Gameplay can be operated entirely by mouse, though various keyboard controls are also available that can save a lot of hassle (especially for your special skills). The left mouse button is your primary control, telling your hero where to walk and operating all manner of items depending on context (talk to NPCs, attack monsters, open doors and so on). The right mouse button is used to operate your special attacks, such as more powerful sword strikes or spellcasting. You also have a number of other skills that can be upgraded as you level up, and these can be operated by rght-clicking on the numbered slots along the bottom or with the equivalent number key on the keyboard. A set of buttons also opens up your inventory, character sheet, the bestiary, the level map, the game options and so on, and in these screens you can use left and right clicks as detailed. When managing your inventory, left clicks pick up/drop objects and right clicks equip or identify them. Dropped items are clearly labelled and can be picked up with the left mouse button (assuming you have space to carry them).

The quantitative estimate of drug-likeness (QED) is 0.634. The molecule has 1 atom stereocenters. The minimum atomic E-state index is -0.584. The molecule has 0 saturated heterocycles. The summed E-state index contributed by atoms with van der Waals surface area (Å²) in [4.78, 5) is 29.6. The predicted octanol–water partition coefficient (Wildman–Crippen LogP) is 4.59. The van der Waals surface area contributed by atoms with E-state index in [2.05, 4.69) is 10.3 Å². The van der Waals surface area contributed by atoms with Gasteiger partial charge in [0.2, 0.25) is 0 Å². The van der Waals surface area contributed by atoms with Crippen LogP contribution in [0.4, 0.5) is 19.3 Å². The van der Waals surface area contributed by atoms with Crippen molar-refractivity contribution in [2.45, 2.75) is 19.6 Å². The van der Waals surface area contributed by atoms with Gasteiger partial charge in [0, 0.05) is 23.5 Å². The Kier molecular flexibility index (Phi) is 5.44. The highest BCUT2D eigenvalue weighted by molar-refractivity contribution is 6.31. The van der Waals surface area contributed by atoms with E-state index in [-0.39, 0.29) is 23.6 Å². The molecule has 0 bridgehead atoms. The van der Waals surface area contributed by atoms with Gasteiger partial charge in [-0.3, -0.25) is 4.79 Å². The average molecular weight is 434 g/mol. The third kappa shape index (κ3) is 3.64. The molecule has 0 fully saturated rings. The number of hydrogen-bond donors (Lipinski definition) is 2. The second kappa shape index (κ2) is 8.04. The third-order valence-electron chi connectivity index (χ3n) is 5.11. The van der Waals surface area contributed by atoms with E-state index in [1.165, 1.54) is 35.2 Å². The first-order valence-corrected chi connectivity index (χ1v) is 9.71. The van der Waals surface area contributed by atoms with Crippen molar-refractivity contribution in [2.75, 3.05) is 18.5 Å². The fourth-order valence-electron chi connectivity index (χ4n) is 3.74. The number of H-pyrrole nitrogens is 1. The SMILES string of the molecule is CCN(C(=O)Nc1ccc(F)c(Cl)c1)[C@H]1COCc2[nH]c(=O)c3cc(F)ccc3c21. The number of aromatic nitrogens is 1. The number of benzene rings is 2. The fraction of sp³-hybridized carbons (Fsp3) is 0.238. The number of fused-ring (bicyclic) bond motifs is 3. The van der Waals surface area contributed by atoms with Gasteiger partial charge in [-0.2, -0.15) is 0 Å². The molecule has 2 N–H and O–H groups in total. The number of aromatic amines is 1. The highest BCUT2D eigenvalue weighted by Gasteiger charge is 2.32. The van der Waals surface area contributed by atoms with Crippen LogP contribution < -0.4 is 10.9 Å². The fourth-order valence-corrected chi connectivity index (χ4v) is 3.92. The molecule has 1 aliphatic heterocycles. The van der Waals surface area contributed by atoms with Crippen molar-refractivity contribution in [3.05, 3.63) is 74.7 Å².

The controls are very intuitive, and the basic move/use/fight/special controls are exactly like they are in Kivi's Underworld, so players of that game will already be well away when they enter their first dungeon. This is good, as the rest of the concepts are initially overwhelming. Ingame help pops up for new players whenever they try something for the first time, but this tended to lead to a row of four or five blinking help symbols on my screen and a bit of confusion about what they were on about. There is a very real sense of information overload when first starting out and I didn't understand half of what I was told on my first game. It wasn't until I started again that I managed to figure out what everything was - the old adage applies of "show, don't tell". I learned far more easily by doing stuff and learning what things did. Perhaps a tutorial dungeon/town set, in which a limited set of options is given, might help in this regard.